We’ve had a lot of fun with the story of the snail, which has become known as “Snailgate”. It’s a story which took up half a page in the Daily Telegraph and which had me giving a live interview on radio 5’s “Drivetime” at 1.30 in the morning (Japanese time). The snail in question was found in an antique stone trough in a container load of material which I had shipped from Southampton for the Gardening World Cup. The ship arrived on time at the port of Hakata in Fukuoka. The container held 20 tons of limestone and slate for the walls and paths in Mr McGregor’s Garden and several antique artefacts, including the stone trough, which I needed to “stage” the garden. At first I was told that there would be a slight delay in getting customs clearance. Then, four days into the build, I was given the news that the whole container and its contents would have to be shipped back to England.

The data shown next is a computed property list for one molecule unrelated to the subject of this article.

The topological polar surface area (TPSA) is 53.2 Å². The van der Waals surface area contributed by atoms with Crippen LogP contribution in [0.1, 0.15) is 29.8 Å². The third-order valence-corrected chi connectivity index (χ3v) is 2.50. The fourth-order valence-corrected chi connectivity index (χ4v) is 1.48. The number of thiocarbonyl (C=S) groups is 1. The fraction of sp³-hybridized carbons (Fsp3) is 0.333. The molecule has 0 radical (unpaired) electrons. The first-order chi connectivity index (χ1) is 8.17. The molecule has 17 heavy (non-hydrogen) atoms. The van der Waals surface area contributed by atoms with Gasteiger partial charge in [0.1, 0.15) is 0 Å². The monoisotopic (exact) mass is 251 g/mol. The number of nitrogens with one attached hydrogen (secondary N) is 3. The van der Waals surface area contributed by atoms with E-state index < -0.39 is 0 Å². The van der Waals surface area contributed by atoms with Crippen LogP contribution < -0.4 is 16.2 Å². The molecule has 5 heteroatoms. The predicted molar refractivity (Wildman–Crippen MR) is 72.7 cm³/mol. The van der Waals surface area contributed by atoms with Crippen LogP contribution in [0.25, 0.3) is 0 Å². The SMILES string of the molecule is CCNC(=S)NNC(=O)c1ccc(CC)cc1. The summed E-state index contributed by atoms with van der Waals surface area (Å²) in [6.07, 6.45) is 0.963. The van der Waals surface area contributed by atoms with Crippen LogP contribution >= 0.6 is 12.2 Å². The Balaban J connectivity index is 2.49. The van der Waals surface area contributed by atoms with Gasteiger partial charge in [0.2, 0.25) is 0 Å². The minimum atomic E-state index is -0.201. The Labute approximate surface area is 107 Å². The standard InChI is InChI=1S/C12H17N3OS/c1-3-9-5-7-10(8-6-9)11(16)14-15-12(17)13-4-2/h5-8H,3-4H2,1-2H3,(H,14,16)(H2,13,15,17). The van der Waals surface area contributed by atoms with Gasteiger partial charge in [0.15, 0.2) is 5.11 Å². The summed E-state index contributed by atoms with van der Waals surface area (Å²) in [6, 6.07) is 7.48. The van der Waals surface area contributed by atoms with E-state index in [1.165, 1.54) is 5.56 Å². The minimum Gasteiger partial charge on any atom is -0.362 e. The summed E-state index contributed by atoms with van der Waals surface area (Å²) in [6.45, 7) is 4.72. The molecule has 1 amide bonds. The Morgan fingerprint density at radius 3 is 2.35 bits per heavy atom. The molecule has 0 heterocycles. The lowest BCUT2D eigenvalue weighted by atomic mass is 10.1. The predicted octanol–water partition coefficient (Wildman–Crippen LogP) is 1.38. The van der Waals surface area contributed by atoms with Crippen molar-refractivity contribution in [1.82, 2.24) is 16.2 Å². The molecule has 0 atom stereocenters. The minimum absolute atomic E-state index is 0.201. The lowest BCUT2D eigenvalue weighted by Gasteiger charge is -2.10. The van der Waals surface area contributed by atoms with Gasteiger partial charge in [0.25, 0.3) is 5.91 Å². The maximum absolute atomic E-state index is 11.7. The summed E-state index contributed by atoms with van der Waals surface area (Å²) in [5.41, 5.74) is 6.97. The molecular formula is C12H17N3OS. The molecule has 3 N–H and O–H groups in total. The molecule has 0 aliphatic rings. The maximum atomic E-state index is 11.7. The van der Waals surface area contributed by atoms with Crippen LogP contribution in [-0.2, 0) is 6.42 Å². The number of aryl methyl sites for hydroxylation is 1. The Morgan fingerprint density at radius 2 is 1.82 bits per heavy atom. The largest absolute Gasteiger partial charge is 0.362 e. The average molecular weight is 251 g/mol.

It was at this point that a distinct difference between Japanese and English culture emerged. To the Japanese, if a government official makes a decision, this is something to be accepted and complied with. In England we are less respectful of officials – some say we treat them with the contempt they deserve. Our Japanese hosts were rather taken aback by my insistence that we challenge the decision, but to their great credit they became English for a day. To their great surprise they managed to get the decision reversed, and our cargo was released. It was much too late for us to use any of the limestone or the slate, and we didn’t get the artefacts until after the judging was over (in fact they arrived on site while judging was taking place), which meant that our medal was reduced from a silver to a bronze. But the important pieces, including a 200 year old pump identical to the one at Hill Top, were installed in time for the public opening, which was good enough for me.